This sermon is about the Christian interpretation of the prophecy of Malachi which says that Elijah will return before the fiery day of the Lord comes.  Christians believe that Elijah – the forerunner of the “day of the Lord” – indeed did come in the person of John the Baptist, and that the “day of the Lord” also did come, in the advent of Jesus Christ.  John the Baptist says of Jesus that he will baptise his followers “in the Holy Spirit and with fire.”  This is what we believe Jesus does do, as we, his church, baptise with water.  The Holy-Spirit-spark which is placed within those who are baptized purifies them and leads them to true spiritual worship of God and right Christian living, if  the spark is kept alive by the person to whom it is given, in the context of a community of faith.   

For the scripture reading and full sermon text - click here pdf file


“God’s Judging, Saving Word”* - Preached on December 4, 2005

What is the Christmas gift for which Advent prepares us?  Salvation.  But we can only appreciate Jesus as a “Saviour,” sent from God, if we appreciate the fact that God is also our Judge, and that we stand in need of a Saviour.  Advent self-examination prepares us for Christmas joy.  If Christmas emphasizes the good news that the Saviour has come, then Advent emphasizes the fact that God’s judgment is impending – hence all the admonitions to “keep alert” and “stay awake.”  God judges us not according to how we measure up against the neighbours, but according to the standard of the perfect humanity seen in Jesus Christ.  God will judge us according to how far we have progressed with the task God has left for us to do.  The good news is that God’s judgment cannot be separated from his salvation.  Jesus reveals both truth and grace.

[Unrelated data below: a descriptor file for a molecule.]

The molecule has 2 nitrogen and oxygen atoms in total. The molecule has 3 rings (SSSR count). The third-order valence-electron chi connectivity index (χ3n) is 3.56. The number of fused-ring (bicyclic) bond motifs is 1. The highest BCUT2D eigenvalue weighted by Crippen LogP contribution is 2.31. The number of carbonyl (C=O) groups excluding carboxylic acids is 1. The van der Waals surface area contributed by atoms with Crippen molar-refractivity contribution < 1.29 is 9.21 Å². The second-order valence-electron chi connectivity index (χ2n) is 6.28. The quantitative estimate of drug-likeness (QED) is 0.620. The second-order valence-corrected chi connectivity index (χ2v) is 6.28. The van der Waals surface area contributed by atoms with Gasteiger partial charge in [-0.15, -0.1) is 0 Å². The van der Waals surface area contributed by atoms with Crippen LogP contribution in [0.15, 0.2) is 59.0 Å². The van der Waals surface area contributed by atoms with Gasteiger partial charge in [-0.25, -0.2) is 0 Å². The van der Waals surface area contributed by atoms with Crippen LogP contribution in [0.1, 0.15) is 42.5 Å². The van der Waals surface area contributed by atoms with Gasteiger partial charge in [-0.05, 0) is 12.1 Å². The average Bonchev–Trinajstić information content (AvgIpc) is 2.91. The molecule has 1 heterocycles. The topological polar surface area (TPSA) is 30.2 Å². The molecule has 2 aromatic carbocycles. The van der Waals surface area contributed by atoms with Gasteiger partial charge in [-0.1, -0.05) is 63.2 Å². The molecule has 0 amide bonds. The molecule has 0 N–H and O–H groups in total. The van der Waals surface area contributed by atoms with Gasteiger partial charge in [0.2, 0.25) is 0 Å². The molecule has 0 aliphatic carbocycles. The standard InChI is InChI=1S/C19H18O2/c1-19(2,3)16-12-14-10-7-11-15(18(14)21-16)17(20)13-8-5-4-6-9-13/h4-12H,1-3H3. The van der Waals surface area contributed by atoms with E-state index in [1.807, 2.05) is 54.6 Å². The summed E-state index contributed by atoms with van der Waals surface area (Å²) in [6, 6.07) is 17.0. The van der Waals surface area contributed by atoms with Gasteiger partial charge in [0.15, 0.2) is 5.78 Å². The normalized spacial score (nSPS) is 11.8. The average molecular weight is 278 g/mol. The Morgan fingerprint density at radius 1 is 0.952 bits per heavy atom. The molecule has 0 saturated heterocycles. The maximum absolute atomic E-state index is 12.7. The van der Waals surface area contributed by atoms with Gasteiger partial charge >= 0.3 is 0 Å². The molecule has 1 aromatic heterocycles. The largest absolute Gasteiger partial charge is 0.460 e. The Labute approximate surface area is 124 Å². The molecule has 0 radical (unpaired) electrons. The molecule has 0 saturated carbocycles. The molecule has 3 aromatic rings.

For the scripture reading and full sermon text - click here pdf file


“The Waiting Game” - Preached on November 27, 2005